28th Jun 2022

Microsoft faces new Commission investigation

Rivals to Microsoft lodged a fresh complaint with European anti-trust regulators on Tuesday to prevent what they see to be anti-competitive practices.

The move by the Computer and Communications Industry Association (CCIA) centres on allegations that the company broke competition law in markets ranging from software to mobile phones and the internet, reports the FT.

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The Washington-based CCIA, which represents rival companies such as Oracle and AOL Time Warner, claims that Microsoft has included so many hi-tech products into XP Windows that it is impossible for other computer firms to compete.

The 260 page complaint comes at a sensitive time for the software giant, as the European Commission is already on the verge of making its decision on a four year probe into similar allegations of breaches of anti-trust law.

The Software giant has given a scathing response to the allegations. Jim Desler, a company spokesman, told the Guardian that the complaint was made up of "old arguments and allegations rehashed by a group that is cynically trying to influence the process."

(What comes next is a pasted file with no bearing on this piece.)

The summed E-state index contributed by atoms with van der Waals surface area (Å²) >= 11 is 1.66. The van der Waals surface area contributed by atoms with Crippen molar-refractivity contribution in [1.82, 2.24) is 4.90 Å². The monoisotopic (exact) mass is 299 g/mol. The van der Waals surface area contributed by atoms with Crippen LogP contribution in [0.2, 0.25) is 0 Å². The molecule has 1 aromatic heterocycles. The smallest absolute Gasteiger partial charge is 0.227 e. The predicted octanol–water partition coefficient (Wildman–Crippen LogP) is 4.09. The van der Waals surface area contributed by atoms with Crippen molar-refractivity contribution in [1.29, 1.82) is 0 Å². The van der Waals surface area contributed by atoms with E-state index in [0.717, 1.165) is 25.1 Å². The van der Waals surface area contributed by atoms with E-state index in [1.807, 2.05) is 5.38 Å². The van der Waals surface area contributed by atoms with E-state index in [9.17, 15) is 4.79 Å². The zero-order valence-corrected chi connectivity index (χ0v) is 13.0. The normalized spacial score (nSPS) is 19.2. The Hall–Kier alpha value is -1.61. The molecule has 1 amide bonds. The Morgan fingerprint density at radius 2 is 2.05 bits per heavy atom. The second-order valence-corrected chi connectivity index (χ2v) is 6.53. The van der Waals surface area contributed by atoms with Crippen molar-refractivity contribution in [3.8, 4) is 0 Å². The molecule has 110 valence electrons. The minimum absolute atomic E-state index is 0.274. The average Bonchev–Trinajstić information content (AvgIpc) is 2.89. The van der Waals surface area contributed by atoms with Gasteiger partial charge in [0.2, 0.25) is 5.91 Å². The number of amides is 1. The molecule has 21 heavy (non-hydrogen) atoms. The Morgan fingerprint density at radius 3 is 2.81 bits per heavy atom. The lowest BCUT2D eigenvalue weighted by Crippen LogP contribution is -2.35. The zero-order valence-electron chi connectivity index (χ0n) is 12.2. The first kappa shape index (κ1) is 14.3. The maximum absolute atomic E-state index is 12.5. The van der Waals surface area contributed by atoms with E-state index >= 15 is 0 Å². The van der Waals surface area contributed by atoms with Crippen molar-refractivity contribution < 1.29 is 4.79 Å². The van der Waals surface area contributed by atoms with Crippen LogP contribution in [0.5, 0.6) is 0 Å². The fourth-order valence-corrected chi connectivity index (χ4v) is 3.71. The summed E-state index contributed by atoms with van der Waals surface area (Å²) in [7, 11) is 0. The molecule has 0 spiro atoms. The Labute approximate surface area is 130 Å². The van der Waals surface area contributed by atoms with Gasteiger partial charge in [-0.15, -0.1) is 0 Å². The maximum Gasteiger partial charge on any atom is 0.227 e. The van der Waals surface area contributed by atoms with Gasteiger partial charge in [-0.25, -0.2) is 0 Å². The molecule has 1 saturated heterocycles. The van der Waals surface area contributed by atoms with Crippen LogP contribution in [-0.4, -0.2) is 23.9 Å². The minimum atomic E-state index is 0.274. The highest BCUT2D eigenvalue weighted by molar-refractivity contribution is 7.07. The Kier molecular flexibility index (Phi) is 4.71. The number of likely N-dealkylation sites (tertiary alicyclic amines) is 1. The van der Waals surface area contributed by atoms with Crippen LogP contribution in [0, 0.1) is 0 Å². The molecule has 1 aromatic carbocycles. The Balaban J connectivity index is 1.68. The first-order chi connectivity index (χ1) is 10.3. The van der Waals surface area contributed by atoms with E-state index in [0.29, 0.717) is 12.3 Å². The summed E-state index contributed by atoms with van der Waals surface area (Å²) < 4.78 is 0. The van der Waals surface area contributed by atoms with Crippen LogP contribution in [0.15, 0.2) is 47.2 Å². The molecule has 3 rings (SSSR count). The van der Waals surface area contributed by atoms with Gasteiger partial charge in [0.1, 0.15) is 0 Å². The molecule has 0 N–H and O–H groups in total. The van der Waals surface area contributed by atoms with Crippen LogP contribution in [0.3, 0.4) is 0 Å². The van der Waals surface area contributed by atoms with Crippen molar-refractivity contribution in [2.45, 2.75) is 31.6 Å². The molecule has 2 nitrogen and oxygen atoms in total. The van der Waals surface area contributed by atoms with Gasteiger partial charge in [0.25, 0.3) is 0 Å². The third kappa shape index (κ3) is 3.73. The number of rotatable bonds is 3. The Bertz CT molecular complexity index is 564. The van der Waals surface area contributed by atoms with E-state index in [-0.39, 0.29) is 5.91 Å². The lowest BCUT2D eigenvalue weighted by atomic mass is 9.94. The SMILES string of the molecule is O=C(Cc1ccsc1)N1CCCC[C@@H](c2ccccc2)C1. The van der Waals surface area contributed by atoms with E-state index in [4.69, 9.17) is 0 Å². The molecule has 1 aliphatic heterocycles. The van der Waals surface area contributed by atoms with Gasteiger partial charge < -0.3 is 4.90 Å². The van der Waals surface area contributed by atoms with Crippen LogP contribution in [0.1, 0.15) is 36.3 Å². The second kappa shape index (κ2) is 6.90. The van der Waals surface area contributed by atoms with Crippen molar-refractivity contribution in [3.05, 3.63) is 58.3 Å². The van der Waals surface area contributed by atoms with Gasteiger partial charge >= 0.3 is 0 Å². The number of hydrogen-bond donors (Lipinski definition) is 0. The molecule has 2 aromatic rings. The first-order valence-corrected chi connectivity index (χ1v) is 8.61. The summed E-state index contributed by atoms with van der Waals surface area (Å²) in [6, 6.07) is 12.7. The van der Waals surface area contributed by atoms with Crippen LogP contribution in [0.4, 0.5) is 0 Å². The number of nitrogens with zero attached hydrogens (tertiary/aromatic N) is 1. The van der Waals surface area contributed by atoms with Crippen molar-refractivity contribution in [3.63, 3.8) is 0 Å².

Complaints will not be merged

The European Commission confirmed yesterday that it would study the new case but not merge it with its ongoing investigation. This concerns allegations that the firm deliberately made the Windows operating system incompatible with other firms servers and media products to exclude them from the market.

Microsoft has argued that the complaints have already been settled by US anti-trust authorities in a 2001 settlement with the company.

While the CCIA in private wants the European Commission to break-up Microsoft, competition lawyers said that this was unlikely and that harshest penalty would probably be changes to Windows, says the FT.

The Commission also has the option of fining a firm up to 10% of its global turnover, which would be a huge sum for a company that earns over 30 billion each year.

Greek minister denies pushbacks despite evidence

Greek migration minister Notis Mitarachi defended his border forces despite evidence of illegal pushbacks, including a new testimony from a 26-year old asylum seeker from Gaza.

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